Tums and deviled eggs.

Here comes Peter Cottontail…hoppin’ down the bunny trail. Hippity-hoppity, Easter’s on its way…

I’ve been humming that old tune all morning. HOPPY Easter!

Easter Sunday here in Park City is 66 degrees and stunning!

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As John and I get ready to make our version of a holiday feast, memories of Easters past fill my mind.  When I asked John about his family’s traditions, I happily discovered that they were very similar to my own. There’s something magical about imagining both of us as children, experiencing the same holiday on different sides of the country, decades before we’d even met.

John’s family spent Easter morning in church, and then the family would gather at his home in Connecticut. There was a massive egg hunt, which included colorful plastic eggs with chocolate inside- or a folded-up $5 bill, if you were lucky. The traditional Howe family Easter supper was a ham feast, with potatoes and peas. And always lots of deviled eggs. What’s Easter without deviled eggs?

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My family’s Easter traditions were basically the same. After church, we’d head to my grandparents’ house, where there would be an egg hunt for me, my brother, and my cousins. We’d find all sorts of things in our plastic eggs, including folded-up cash, OR- the big winner– a California lottery ticket. I’ll never forget my Grandma rushing over to whichever confused child held up the scratch ticket, excitedly helping us scrape away to our potential fortune with a nickel.  We did a big ham dinner, too- my favorites are the potatoes that cook away in the yummy ham juice. Corn or peas alongside, and always some dinner rolls (which my Grandma burned each time, just like on Christmas).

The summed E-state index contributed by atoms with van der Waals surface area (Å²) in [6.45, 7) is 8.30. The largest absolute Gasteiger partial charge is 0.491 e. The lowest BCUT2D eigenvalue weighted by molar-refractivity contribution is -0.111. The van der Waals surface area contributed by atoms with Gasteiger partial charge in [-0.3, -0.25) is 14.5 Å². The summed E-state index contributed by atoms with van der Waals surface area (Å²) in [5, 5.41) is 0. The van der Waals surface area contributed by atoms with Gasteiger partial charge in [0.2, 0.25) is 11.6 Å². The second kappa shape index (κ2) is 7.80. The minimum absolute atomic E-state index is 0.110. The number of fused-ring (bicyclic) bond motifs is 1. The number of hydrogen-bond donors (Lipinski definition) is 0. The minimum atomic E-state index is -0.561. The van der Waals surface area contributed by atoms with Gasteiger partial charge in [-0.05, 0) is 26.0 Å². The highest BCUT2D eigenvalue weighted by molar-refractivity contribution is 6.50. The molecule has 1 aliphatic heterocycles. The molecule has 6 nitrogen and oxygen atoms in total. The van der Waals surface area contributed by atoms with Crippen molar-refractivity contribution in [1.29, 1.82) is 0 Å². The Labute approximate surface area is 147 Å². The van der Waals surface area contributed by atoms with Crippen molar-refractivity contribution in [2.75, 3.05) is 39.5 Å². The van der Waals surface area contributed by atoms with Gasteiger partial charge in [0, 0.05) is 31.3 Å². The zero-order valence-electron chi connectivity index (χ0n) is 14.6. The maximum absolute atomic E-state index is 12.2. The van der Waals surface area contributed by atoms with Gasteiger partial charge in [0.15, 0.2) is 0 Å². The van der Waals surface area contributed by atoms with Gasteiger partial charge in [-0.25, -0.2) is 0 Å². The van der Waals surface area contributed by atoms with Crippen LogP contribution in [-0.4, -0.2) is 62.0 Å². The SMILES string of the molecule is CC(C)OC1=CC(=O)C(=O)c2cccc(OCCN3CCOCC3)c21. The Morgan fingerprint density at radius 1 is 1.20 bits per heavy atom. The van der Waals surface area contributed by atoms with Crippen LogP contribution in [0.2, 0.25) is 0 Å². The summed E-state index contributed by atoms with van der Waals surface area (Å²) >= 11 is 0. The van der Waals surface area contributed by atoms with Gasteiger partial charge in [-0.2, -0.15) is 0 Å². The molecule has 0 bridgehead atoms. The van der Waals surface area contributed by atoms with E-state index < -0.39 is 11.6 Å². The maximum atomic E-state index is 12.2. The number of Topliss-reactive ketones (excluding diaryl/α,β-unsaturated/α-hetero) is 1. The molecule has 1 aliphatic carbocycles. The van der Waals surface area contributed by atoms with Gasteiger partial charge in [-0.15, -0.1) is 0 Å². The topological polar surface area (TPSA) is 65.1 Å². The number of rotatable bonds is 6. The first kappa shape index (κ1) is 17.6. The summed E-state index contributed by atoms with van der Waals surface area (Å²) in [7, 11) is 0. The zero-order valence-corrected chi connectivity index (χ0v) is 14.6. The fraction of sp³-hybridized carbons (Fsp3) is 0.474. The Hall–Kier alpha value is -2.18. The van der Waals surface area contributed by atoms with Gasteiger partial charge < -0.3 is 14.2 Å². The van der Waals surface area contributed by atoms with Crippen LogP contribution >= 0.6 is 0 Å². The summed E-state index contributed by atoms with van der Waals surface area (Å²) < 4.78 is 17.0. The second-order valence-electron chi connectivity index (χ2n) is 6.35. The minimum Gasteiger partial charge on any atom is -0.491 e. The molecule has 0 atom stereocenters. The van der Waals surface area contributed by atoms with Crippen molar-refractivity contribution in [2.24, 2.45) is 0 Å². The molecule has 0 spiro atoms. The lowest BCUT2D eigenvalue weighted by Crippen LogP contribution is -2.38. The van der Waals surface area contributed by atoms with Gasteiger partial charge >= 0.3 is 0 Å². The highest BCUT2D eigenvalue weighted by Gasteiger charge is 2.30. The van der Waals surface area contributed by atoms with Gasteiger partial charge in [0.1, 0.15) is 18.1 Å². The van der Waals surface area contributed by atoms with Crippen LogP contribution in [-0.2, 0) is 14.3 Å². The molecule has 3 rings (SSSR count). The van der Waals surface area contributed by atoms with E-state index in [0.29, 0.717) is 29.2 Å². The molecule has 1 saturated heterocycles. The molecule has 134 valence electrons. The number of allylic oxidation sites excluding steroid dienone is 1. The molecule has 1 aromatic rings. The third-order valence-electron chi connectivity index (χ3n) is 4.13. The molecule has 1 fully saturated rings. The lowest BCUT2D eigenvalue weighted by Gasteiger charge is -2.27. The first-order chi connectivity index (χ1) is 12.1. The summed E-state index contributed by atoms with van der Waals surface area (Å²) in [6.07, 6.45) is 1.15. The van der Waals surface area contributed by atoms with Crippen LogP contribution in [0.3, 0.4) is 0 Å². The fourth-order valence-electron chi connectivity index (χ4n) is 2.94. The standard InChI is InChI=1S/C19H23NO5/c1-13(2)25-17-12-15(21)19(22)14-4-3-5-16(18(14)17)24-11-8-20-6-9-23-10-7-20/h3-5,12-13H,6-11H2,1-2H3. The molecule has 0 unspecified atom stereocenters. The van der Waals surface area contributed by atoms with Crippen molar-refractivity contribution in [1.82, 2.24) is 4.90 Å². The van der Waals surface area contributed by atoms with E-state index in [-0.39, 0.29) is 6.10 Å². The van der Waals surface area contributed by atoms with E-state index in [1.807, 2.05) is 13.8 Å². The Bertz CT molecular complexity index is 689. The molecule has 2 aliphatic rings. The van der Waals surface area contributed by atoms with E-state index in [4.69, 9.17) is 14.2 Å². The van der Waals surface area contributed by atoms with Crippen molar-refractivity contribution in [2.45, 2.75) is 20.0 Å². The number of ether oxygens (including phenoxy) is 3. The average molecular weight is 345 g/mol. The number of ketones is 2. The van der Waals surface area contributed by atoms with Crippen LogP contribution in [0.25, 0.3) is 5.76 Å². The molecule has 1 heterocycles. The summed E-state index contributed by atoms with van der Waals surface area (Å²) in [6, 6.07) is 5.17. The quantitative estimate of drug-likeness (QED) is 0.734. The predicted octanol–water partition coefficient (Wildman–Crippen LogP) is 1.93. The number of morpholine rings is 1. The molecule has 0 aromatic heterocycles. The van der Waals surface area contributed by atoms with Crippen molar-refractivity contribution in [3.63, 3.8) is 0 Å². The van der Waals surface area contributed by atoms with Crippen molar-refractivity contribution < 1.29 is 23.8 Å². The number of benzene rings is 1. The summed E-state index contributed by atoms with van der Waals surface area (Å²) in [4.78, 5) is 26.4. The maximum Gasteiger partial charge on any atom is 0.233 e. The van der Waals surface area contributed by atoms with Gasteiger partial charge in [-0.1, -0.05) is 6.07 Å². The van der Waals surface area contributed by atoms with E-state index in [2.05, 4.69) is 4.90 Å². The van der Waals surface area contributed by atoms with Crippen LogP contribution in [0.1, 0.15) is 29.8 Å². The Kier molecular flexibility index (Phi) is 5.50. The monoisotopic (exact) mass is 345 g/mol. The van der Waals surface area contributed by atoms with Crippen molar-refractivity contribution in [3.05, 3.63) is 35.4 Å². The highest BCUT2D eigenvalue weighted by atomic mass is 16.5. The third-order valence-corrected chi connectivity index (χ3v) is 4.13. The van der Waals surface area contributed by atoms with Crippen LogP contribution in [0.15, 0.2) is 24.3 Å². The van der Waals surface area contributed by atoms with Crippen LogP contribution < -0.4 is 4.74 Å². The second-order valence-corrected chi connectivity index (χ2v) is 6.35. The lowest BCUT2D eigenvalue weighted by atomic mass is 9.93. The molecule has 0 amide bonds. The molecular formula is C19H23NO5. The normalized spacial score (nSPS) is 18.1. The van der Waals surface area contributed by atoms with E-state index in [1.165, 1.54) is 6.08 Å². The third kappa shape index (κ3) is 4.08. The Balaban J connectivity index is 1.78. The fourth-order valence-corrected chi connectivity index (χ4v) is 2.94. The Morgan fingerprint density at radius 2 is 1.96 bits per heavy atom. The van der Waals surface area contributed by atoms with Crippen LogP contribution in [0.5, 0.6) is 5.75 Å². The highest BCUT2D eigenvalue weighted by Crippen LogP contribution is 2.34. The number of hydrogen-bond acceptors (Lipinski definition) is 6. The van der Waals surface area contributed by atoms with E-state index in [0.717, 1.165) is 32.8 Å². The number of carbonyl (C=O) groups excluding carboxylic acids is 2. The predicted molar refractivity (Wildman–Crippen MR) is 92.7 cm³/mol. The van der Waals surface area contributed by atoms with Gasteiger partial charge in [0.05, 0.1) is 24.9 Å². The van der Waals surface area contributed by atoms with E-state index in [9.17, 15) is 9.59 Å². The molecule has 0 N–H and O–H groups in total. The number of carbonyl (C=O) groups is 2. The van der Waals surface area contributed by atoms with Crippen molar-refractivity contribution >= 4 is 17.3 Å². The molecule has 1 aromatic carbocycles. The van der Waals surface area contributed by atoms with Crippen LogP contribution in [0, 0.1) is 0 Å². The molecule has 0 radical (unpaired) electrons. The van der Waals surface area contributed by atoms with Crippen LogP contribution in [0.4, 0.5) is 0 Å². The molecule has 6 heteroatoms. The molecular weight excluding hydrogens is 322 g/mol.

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The most notorious Easter memory I have is more recent. A handful of years ago, my dad looked at a big plate of deviled eggs and said to me, “Amber, I’m in my 60s and I’ve never tried a deviled egg! If you eat one, I’ll eat one.It was like a dare.

Cue ominous music.

Not only did I eat one, but I adored it. So I ate another one. And another one. I’m not sure how many deviled eggs I consumed that year, but before long, the plate was empty…and I felt utterly horrible. That was the year I ate a handful of Tums instead of ham and pouted at the dinner table while the rest of my family enjoyed Mom’s delicious Easter feast. The big joke now is that my consumption must be supervised. Because I still love them!

We won’t be doing a big ham feast this year, not for just the two of us. But I just decided that I should make a few deviled eggs. You know, for tradition and all. Because what’s Easter without deviled eggs? (I’m pretty sure I’ve got Tums in the bathroom cabinet.)

Hoppy Easter to you! 

What are your Easter traditions? Do you have any notorious holiday memories? Share!

5 replies »

  1. My family used to do the same things. We would get up in the morning and my mom would have our Easter dresses for church out and we would be all fancied up, we would go to church and then have an egg hunt. It was always really cool to find the ones with money but to me reese’s peanut butter cups were a good score. As we got older my youngest sister would run out to all the eggs and shake them, if they were heavy they didn’t have money so she would leave them! Needless to say my family started putting change in them to confuse her. It was always fun afterwards, no matter what age, to empty the basket and see what you got in the eggs. But, who could forget the Easter dinner with the grandparents, aunts and uncles… yummy food!

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